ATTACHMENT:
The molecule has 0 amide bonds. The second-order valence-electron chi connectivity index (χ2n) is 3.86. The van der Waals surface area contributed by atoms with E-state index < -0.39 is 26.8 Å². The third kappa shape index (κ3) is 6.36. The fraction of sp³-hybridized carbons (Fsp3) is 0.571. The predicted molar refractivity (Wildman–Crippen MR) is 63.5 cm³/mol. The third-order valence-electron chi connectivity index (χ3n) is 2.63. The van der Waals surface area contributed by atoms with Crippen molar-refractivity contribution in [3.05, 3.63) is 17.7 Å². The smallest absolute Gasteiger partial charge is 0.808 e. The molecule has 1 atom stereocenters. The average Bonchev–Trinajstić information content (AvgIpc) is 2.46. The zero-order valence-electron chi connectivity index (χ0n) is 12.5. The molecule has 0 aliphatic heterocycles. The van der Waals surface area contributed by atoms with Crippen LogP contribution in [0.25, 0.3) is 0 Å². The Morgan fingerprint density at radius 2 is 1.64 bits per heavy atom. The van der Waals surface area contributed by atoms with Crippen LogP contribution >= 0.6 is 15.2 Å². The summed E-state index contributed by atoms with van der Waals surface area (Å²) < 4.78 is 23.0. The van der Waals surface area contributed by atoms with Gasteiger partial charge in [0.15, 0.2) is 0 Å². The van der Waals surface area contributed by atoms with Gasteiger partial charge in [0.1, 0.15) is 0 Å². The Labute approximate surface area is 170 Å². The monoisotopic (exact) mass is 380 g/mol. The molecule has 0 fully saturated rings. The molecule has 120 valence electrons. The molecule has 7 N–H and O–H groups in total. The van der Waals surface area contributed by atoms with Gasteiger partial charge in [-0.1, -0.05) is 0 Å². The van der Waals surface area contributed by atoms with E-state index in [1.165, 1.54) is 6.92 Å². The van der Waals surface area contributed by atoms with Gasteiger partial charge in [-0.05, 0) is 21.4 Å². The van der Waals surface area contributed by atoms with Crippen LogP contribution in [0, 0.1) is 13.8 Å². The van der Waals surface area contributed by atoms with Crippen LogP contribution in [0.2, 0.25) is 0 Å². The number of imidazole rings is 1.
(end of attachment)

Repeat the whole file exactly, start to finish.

The molecule has 0 amide bonds. The second-order valence-electron chi connectivity index (χ2n) is 3.86. The van der Waals surface area contributed by atoms with E-state index < -0.39 is 26.8 Å². The third kappa shape index (κ3) is 6.36. The fraction of sp³-hybridized carbons (Fsp3) is 0.571. The predicted molar refractivity (Wildman–Crippen MR) is 63.5 cm³/mol. The third-order valence-electron chi connectivity index (χ3n) is 2.63. The van der Waals surface area contributed by atoms with Crippen molar-refractivity contribution in [3.05, 3.63) is 17.7 Å². The smallest absolute Gasteiger partial charge is 0.808 e. The molecule has 1 atom stereocenters. The average Bonchev–Trinajstić information content (AvgIpc) is 2.46. The zero-order valence-electron chi connectivity index (χ0n) is 12.5. The molecule has 0 aliphatic heterocycles. The van der Waals surface area contributed by atoms with Crippen LogP contribution in [0.25, 0.3) is 0 Å². The Morgan fingerprint density at radius 2 is 1.64 bits per heavy atom. The van der Waals surface area contributed by atoms with Crippen LogP contribution >= 0.6 is 15.2 Å². The summed E-state index contributed by atoms with van der Waals surface area (Å²) < 4.78 is 23.0. The van der Waals surface area contributed by atoms with Gasteiger partial charge in [0.15, 0.2) is 0 Å². The van der Waals surface area contributed by atoms with Gasteiger partial charge in [0.1, 0.15) is 0 Å². The Labute approximate surface area is 170 Å². The monoisotopic (exact) mass is 380 g/mol. The molecule has 0 fully saturated rings. The molecule has 120 valence electrons. The molecule has 7 N–H and O–H groups in total. The van der Waals surface area contributed by atoms with Gasteiger partial charge in [-0.1, -0.05) is 0 Å². The van der Waals surface area contributed by atoms with E-state index in [1.165, 1.54) is 6.92 Å². The van der Waals surface area contributed by atoms with Gasteiger partial charge in [-0.05, 0) is 21.4 Å². The van der Waals surface area contributed by atoms with Crippen LogP contribution in [0, 0.1) is 13.8 Å². The van der Waals surface area contributed by atoms with Crippen LogP contribution in [0.2, 0.25) is 0 Å². The number of imidazole rings is 1.